These slices are mile high and are delicious, regardless of whether St. Basil has deemed you favorable. Hoping your new year is off to a great start!

Monday, October 8, 2012

Roasted Tomato Soup with Grilled Cheese Croutons

The days are getting shorter, the oscillating fan is stored up for good, and I wake up to a heavy marine layer each morning that barely burns off in time for lunch. Let's not even go there with the incessant Pinning of  pumpkin spice latte-esque drinks. Not ready for that jelly. I can even use my oven without having agitated freakouts about my overheating kitchen/body (this is a frequent occurrence in July). It's safe to say that the seasons are changing.

Living in the Pacific Northwest, it's always a little scary when the calendar jumps to Labor Day and it's time to say goodbye to the sun summer for nine months. But for now, I am enjoying the cooler days and the promise of fall. And at the very least, there are ripe, juicy, late summer tomatoes and sweet thyme to ease us through the transition. 

Roasted Tomato Soup with Grilled Cheese Croutons
Recipe inspired from Sprouted Kitchen's new cookbook (seriously, how beautiful?) and adapted from Smitten Kitchen


3 lbs. roma (plum) tomatoes, halved
a healthy whallop of EVOO
salt + pepper
4 cloves of garlic

4 c. vegetable or chicken stock
1 tsp. fresh thyme, finely chopped
crushed red pepper flakes to taste
salt + pepper to taste

Hearty bread (I used sourdough)
Sharp cheddar cheese, grated

Preheat your oven to 400 degrees. Lay the halved tomatoes, cut side up, on a rimmed baking sheet. Live with your heart wide open. At least that's the message I get from these 'mates.

Drizzle with EVOO and season generously with salt and pepper. Tightly wrap the unpeeled garlic cloves in aluminum foil and place on baking sheet.

Bake the tomatoes and garlic until the tomatoes begin to shrink and are tender and the smell of roasted garlic fills your kitchen, about 1 hour. Allow tomatoes to cool slightly.

Unwrap the garlic packet and peel the cloves. Roasted garlic just does it for me - is it doing it for you? Transfer the cloves, tomatoes, and any accumulated juices (key) to a large pot and pulse with an immersion blender until the tomatoes are a chunky puree. Alternatively, pulse the tomatoes, garlic, and juices in a blender or food processor, in shifts if necessary, and then transfer to large pot. Add stock, thyme, red pepper flakes to the pot and bring to a boil. Reduce heat to simmer and cook, uncovered for 25 minutes. Remove from heat and season to taste.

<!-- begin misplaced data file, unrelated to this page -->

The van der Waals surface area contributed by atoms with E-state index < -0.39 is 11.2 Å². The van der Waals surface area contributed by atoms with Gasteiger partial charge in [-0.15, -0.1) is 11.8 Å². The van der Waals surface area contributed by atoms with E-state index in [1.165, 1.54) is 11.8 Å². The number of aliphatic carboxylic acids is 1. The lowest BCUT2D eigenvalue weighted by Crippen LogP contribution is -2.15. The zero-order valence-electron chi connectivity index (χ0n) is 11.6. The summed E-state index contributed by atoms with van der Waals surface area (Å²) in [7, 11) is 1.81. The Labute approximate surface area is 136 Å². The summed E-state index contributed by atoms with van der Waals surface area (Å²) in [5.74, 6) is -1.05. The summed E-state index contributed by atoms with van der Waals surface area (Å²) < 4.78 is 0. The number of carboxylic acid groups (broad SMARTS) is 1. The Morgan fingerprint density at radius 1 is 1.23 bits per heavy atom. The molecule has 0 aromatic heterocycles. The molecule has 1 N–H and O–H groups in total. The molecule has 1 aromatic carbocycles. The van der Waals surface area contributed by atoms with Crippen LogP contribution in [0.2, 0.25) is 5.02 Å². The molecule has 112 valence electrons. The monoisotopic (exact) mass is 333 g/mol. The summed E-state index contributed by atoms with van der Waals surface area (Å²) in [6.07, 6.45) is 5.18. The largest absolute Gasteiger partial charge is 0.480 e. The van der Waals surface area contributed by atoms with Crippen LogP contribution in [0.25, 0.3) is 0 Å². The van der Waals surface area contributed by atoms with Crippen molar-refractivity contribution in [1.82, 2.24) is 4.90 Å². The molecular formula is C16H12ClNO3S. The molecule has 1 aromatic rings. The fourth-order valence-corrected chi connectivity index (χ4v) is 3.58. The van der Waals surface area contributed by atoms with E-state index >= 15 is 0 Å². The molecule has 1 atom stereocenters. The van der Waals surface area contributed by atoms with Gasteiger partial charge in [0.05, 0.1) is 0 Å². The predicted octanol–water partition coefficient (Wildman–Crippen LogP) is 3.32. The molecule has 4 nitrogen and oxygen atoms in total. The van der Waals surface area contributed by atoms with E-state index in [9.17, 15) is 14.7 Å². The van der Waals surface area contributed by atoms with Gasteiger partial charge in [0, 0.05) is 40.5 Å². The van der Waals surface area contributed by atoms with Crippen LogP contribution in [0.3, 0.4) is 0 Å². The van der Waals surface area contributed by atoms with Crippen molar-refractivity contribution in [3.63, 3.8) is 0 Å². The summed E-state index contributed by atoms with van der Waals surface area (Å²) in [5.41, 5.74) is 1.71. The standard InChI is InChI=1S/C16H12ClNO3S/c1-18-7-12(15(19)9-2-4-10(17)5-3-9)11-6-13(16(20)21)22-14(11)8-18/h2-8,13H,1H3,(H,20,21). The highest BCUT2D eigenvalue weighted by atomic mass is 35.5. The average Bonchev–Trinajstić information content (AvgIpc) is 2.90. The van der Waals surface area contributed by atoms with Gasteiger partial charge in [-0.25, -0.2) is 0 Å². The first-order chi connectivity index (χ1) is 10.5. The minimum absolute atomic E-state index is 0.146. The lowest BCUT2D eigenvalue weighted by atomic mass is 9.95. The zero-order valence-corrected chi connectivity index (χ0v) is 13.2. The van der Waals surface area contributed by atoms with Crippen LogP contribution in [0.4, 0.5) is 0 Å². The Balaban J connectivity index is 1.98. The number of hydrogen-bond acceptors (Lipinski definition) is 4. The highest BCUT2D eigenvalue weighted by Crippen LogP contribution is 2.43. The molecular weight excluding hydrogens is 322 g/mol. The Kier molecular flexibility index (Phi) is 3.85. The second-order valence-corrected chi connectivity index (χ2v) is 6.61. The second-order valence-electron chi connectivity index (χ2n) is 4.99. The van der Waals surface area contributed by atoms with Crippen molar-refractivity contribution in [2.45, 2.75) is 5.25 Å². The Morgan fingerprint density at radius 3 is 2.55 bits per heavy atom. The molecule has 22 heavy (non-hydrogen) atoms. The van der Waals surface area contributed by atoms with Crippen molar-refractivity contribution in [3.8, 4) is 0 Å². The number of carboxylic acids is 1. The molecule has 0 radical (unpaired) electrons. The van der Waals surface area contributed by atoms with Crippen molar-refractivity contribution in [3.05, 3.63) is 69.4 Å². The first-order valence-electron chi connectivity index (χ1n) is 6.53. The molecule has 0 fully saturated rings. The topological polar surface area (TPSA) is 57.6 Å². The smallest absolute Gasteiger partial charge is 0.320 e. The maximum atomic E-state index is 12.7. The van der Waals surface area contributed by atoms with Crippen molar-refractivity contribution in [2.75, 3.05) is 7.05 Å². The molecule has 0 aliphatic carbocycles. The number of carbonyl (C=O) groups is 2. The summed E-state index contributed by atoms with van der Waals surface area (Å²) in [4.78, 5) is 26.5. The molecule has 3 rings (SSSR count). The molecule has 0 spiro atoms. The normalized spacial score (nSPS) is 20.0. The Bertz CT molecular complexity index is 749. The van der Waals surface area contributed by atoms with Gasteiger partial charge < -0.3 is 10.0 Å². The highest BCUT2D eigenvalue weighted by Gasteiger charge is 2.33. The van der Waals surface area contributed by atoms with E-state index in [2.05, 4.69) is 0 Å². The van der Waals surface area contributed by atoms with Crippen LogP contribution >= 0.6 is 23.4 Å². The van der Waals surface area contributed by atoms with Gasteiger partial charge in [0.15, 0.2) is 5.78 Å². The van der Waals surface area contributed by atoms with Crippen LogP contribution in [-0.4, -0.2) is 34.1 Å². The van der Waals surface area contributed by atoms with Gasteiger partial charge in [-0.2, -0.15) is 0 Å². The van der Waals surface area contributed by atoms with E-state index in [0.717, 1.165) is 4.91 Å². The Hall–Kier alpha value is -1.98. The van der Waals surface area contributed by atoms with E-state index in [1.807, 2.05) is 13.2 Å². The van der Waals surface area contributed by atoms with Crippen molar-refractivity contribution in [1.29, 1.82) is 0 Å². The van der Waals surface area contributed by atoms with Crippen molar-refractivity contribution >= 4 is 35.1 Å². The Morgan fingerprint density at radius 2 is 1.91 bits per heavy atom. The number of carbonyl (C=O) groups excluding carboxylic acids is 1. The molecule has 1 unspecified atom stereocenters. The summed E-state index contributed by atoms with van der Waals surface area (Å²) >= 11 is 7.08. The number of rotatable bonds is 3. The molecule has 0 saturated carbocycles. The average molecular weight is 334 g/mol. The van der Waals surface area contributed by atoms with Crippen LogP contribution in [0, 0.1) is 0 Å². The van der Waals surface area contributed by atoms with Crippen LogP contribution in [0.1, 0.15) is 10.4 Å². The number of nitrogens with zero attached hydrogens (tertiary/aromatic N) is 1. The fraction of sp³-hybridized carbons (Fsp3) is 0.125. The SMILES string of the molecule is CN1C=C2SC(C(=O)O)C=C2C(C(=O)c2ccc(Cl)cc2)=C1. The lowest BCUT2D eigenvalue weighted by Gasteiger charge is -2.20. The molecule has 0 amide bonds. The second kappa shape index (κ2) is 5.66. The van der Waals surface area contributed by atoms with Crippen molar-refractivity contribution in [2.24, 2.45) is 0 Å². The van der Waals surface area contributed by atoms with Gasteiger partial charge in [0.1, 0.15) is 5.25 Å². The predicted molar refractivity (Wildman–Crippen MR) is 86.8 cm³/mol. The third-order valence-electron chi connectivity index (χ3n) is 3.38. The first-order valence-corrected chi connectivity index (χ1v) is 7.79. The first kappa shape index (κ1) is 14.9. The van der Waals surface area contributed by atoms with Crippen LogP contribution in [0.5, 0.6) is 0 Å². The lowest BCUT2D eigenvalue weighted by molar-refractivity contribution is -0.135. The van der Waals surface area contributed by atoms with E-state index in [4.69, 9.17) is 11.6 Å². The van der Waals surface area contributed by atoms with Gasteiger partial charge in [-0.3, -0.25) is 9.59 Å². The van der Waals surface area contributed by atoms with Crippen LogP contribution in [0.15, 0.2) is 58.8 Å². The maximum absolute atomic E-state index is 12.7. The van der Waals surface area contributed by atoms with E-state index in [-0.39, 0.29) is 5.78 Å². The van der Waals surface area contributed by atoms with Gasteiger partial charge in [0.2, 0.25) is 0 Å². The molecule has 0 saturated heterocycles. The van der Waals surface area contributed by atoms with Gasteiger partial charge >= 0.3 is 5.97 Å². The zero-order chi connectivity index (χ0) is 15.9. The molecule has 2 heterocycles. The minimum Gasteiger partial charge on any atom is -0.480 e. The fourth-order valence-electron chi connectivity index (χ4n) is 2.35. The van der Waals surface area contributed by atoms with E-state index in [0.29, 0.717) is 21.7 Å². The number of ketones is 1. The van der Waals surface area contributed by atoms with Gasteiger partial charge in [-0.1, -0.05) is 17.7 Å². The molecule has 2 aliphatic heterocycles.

For the cheddar croutons, slice hearty bread (I used sourdough) into thick slices and slather with softened butter. Transfer the warm soup into oven-safe bowls (or if you're serving an army and have cooked the  soup in a heat-proof dutch oven, simply do the following directly into the large pot) and float the bread, butter side up, into each bowl. Sprinkle grated cheese generously on top of the bread. Broil for 3-5 minutes, until the crouton is bubbly. Keep a close eye on your soup - broiling does its thing FAST. Allow to cool for a few minutes before eating.

If you don't have oven-safe bowls, you can prepare the cheddar croutons on a baking sheet and place on top of soup before serving.

Makes 4-6 servings. Freezes well. Comforts better.

Wednesday, August 22, 2012

Blueberry Crumble


I've done did it. After a recent trip to the farmers market and an extra push in the form of oatmeal, cinnamon, and copious amounts of brown sugar, I have, by my own volition, created a dessert that boasts fruit as the primary ingredient. And dare I say...I actually liked it.

Who thought I'd see the day when my market spoils looked like this? Definitely not I.

The tiny hairs on the berries still sort of freak me out. Like I said: incorporate enough sugar and butter, and we're golden. 

Most (if not all) of you are probably well-aware of the fact that crumbles are heavenly. And you'll love this one. It is so easy to make (silly easy), the presentation is flawless (in a messy/beautiful kind of way), and it tastes like summer (which as of very recently, to me, tastes of fresh berries and warm oatmeal cookies. And ice cream). Win win win.

Blueberry Crumble
recipe from my mom

3 c. blueberries (fresh or frozen)
2 tbsp. lemon juice (optional)
2/3 c. brown sugar
1/2 c. all-purpose flour
1/2 c. quick-cooking oats
1/3 c. softened butter
3/4 tsp. ground cinnamon
1/4 tsp. salt

Preheat oven to 375 degrees F.

Arrange the blueberries in an ungreased baking dish. (Isn't this one so fun? It was a gift from my sister via Anthropologie. Little known fact: teal and lime green is a favorite color combo of mine.) Sprinkle the dish with lemon juice (I didn't have lemons on hand so I forwent this part.)

Mix together all other ingredients (brown sugar through salt) and combine until mealy. I find that my hands are the best tool for this kind of work. Get in there!